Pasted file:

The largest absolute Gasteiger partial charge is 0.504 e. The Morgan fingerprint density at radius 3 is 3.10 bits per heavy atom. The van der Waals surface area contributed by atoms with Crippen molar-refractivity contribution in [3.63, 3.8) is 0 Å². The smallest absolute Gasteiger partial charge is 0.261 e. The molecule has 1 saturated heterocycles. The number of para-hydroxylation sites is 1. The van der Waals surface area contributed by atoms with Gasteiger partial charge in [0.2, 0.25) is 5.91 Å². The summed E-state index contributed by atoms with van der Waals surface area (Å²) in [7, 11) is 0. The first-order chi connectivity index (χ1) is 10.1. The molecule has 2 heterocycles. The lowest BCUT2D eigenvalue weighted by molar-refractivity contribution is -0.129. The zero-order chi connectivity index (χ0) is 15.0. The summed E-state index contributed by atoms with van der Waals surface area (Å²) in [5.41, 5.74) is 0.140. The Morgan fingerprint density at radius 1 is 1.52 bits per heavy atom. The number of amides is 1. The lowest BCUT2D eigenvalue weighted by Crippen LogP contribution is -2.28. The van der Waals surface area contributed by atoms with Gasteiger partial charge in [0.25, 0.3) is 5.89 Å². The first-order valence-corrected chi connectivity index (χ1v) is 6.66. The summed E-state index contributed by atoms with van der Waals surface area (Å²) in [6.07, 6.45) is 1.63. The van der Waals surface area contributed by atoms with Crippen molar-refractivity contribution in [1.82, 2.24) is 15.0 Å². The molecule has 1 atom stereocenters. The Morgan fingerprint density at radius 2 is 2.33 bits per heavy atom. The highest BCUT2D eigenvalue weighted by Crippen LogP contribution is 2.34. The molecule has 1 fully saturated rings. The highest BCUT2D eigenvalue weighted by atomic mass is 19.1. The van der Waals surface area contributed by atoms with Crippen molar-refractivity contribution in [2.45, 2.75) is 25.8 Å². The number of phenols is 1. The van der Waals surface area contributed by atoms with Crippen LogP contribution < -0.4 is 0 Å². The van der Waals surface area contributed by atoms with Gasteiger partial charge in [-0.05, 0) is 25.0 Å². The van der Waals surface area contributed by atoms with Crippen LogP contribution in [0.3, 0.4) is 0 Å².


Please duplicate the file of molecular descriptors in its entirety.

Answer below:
The largest absolute Gasteiger partial charge is 0.504 e. The Morgan fingerprint density at radius 3 is 3.10 bits per heavy atom. The van der Waals surface area contributed by atoms with Crippen molar-refractivity contribution in [3.63, 3.8) is 0 Å². The smallest absolute Gasteiger partial charge is 0.261 e. The molecule has 1 saturated heterocycles. The number of para-hydroxylation sites is 1. The van der Waals surface area contributed by atoms with Gasteiger partial charge in [0.2, 0.25) is 5.91 Å². The summed E-state index contributed by atoms with van der Waals surface area (Å²) in [7, 11) is 0. The first-order chi connectivity index (χ1) is 10.1. The molecule has 2 heterocycles. The lowest BCUT2D eigenvalue weighted by molar-refractivity contribution is -0.129. The zero-order chi connectivity index (χ0) is 15.0. The summed E-state index contributed by atoms with van der Waals surface area (Å²) in [5.41, 5.74) is 0.140. The Morgan fingerprint density at radius 1 is 1.52 bits per heavy atom. The number of amides is 1. The lowest BCUT2D eigenvalue weighted by Crippen LogP contribution is -2.28. The van der Waals surface area contributed by atoms with Gasteiger partial charge in [0.25, 0.3) is 5.89 Å². The first-order valence-corrected chi connectivity index (χ1v) is 6.66. The summed E-state index contributed by atoms with van der Waals surface area (Å²) in [6.07, 6.45) is 1.63. The van der Waals surface area contributed by atoms with Crippen molar-refractivity contribution in [1.82, 2.24) is 15.0 Å². The molecule has 1 atom stereocenters. The Morgan fingerprint density at radius 2 is 2.33 bits per heavy atom. The highest BCUT2D eigenvalue weighted by Crippen LogP contribution is 2.34. The molecule has 1 fully saturated rings. The highest BCUT2D eigenvalue weighted by atomic mass is 19.1. The van der Waals surface area contributed by atoms with Crippen molar-refractivity contribution in [2.45, 2.75) is 25.8 Å². The number of phenols is 1. The van der Waals surface area contributed by atoms with Crippen LogP contribution < -0.4 is 0 Å². The van der Waals surface area contributed by atoms with Gasteiger partial charge in [-0.05, 0) is 25.0 Å². The van der Waals surface area contributed by atoms with Crippen LogP contribution in [0.3, 0.4) is 0 Å².